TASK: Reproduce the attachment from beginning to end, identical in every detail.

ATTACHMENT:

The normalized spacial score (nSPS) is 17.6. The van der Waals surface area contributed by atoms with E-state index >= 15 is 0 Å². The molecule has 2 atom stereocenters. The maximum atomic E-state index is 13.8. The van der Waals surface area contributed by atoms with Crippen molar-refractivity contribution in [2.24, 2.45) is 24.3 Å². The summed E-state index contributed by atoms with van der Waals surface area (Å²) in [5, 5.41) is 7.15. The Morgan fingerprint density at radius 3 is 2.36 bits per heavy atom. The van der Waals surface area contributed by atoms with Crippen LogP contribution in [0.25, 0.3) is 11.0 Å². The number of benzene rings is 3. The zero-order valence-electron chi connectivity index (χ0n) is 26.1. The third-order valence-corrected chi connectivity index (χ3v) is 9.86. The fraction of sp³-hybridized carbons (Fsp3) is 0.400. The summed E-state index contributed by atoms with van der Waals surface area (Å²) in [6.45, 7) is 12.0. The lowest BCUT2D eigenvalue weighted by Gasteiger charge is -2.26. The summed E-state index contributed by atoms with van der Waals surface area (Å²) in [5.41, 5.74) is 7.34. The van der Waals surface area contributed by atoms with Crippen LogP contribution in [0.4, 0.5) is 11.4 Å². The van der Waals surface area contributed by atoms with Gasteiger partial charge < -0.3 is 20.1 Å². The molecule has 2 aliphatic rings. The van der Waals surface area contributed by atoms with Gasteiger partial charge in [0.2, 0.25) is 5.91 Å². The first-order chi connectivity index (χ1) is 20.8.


The normalized spacial score (nSPS) is 17.6. The van der Waals surface area contributed by atoms with E-state index >= 15 is 0 Å². The molecule has 2 atom stereocenters. The maximum atomic E-state index is 13.8. The van der Waals surface area contributed by atoms with Crippen molar-refractivity contribution in [2.24, 2.45) is 24.3 Å². The summed E-state index contributed by atoms with van der Waals surface area (Å²) in [5, 5.41) is 7.15. The Morgan fingerprint density at radius 3 is 2.36 bits per heavy atom. The van der Waals surface area contributed by atoms with Crippen LogP contribution in [0.25, 0.3) is 11.0 Å². The number of benzene rings is 3. The zero-order valence-electron chi connectivity index (χ0n) is 26.1. The third-order valence-corrected chi connectivity index (χ3v) is 9.86. The fraction of sp³-hybridized carbons (Fsp3) is 0.400. The summed E-state index contributed by atoms with van der Waals surface area (Å²) in [6.45, 7) is 12.0. The lowest BCUT2D eigenvalue weighted by Gasteiger charge is -2.26. The summed E-state index contributed by atoms with van der Waals surface area (Å²) in [5.41, 5.74) is 7.34. The van der Waals surface area contributed by atoms with Crippen LogP contribution in [0.4, 0.5) is 11.4 Å². The van der Waals surface area contributed by atoms with Gasteiger partial charge < -0.3 is 20.1 Å². The molecule has 2 aliphatic rings. The van der Waals surface area contributed by atoms with Gasteiger partial charge in [0.2, 0.25) is 5.91 Å². The first-order chi connectivity index (χ1) is 20.8.